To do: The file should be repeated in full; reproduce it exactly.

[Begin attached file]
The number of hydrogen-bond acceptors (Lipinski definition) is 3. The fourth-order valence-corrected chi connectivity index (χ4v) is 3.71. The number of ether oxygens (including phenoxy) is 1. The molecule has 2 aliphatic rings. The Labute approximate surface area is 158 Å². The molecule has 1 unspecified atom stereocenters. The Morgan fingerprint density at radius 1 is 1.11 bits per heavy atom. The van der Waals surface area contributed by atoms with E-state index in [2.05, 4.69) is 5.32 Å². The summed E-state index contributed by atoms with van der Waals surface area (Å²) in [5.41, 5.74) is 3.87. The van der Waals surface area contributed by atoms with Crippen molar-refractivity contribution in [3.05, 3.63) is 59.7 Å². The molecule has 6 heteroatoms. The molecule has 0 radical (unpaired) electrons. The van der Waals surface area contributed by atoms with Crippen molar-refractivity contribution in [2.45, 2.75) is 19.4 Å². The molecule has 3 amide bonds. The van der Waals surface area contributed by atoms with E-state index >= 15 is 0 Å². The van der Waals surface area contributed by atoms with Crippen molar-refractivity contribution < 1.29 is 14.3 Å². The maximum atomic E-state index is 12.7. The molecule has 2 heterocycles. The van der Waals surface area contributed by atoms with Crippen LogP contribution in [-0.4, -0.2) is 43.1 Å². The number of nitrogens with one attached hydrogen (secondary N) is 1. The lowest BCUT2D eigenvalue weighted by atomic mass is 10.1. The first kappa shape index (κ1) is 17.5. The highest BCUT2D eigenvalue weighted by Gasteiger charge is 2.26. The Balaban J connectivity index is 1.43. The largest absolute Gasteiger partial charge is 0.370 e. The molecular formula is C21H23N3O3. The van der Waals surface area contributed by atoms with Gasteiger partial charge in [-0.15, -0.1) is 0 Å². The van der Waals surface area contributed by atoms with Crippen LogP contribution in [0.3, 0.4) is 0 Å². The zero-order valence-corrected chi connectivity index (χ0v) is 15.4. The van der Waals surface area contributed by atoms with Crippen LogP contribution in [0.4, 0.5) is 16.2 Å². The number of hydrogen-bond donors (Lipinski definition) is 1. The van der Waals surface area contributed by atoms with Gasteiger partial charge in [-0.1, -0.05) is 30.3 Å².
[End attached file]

The number of hydrogen-bond acceptors (Lipinski definition) is 3. The fourth-order valence-corrected chi connectivity index (χ4v) is 3.71. The number of ether oxygens (including phenoxy) is 1. The molecule has 2 aliphatic rings. The Labute approximate surface area is 158 Å². The molecule has 1 unspecified atom stereocenters. The Morgan fingerprint density at radius 1 is 1.11 bits per heavy atom. The van der Waals surface area contributed by atoms with E-state index in [2.05, 4.69) is 5.32 Å². The summed E-state index contributed by atoms with van der Waals surface area (Å²) in [5.41, 5.74) is 3.87. The van der Waals surface area contributed by atoms with Crippen molar-refractivity contribution in [3.05, 3.63) is 59.7 Å². The molecule has 6 heteroatoms. The molecule has 0 radical (unpaired) electrons. The van der Waals surface area contributed by atoms with Crippen molar-refractivity contribution in [2.45, 2.75) is 19.4 Å². The molecule has 3 amide bonds. The van der Waals surface area contributed by atoms with E-state index >= 15 is 0 Å². The van der Waals surface area contributed by atoms with Crippen molar-refractivity contribution < 1.29 is 14.3 Å². The maximum atomic E-state index is 12.7. The molecule has 2 heterocycles. The van der Waals surface area contributed by atoms with Crippen LogP contribution in [-0.4, -0.2) is 43.1 Å². The number of nitrogens with one attached hydrogen (secondary N) is 1. The lowest BCUT2D eigenvalue weighted by atomic mass is 10.1. The first kappa shape index (κ1) is 17.5. The highest BCUT2D eigenvalue weighted by Gasteiger charge is 2.26. The Balaban J connectivity index is 1.43. The largest absolute Gasteiger partial charge is 0.370 e. The molecular formula is C21H23N3O3. The van der Waals surface area contributed by atoms with Gasteiger partial charge in [-0.15, -0.1) is 0 Å². The van der Waals surface area contributed by atoms with Crippen LogP contribution in [0.3, 0.4) is 0 Å². The zero-order valence-corrected chi connectivity index (χ0v) is 15.4. The van der Waals surface area contributed by atoms with Crippen LogP contribution in [0.4, 0.5) is 16.2 Å². The number of hydrogen-bond donors (Lipinski definition) is 1. The van der Waals surface area contributed by atoms with Gasteiger partial charge in [-0.1, -0.05) is 30.3 Å².